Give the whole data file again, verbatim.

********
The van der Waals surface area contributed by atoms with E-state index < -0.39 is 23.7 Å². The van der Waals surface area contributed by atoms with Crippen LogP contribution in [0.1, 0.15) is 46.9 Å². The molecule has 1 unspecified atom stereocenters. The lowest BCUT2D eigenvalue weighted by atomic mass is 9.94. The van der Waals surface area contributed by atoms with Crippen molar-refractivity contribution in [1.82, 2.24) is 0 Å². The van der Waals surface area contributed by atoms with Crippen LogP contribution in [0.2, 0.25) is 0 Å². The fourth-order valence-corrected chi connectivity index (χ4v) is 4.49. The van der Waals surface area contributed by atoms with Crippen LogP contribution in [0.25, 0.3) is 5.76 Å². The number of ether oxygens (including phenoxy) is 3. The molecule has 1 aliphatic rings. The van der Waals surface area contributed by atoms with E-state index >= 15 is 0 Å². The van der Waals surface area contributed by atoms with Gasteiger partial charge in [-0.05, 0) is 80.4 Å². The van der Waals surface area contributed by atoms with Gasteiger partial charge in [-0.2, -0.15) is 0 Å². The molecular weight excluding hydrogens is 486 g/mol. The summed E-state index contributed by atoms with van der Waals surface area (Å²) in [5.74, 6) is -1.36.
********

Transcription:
The van der Waals surface area contributed by atoms with E-state index < -0.39 is 23.7 Å². The van der Waals surface area contributed by atoms with Crippen LogP contribution in [0.1, 0.15) is 46.9 Å². The molecule has 1 unspecified atom stereocenters. The lowest BCUT2D eigenvalue weighted by atomic mass is 9.94. The van der Waals surface area contributed by atoms with Crippen molar-refractivity contribution in [1.82, 2.24) is 0 Å². The van der Waals surface area contributed by atoms with Crippen LogP contribution in [0.2, 0.25) is 0 Å². The fourth-order valence-corrected chi connectivity index (χ4v) is 4.49. The van der Waals surface area contributed by atoms with Crippen LogP contribution in [0.25, 0.3) is 5.76 Å². The number of ether oxygens (including phenoxy) is 3. The molecule has 1 aliphatic rings. The van der Waals surface area contributed by atoms with E-state index >= 15 is 0 Å². The van der Waals surface area contributed by atoms with Gasteiger partial charge in [-0.05, 0) is 80.4 Å². The van der Waals surface area contributed by atoms with Gasteiger partial charge in [-0.2, -0.15) is 0 Å². The molecular weight excluding hydrogens is 486 g/mol. The summed E-state index contributed by atoms with van der Waals surface area (Å²) in [5.74, 6) is -1.36.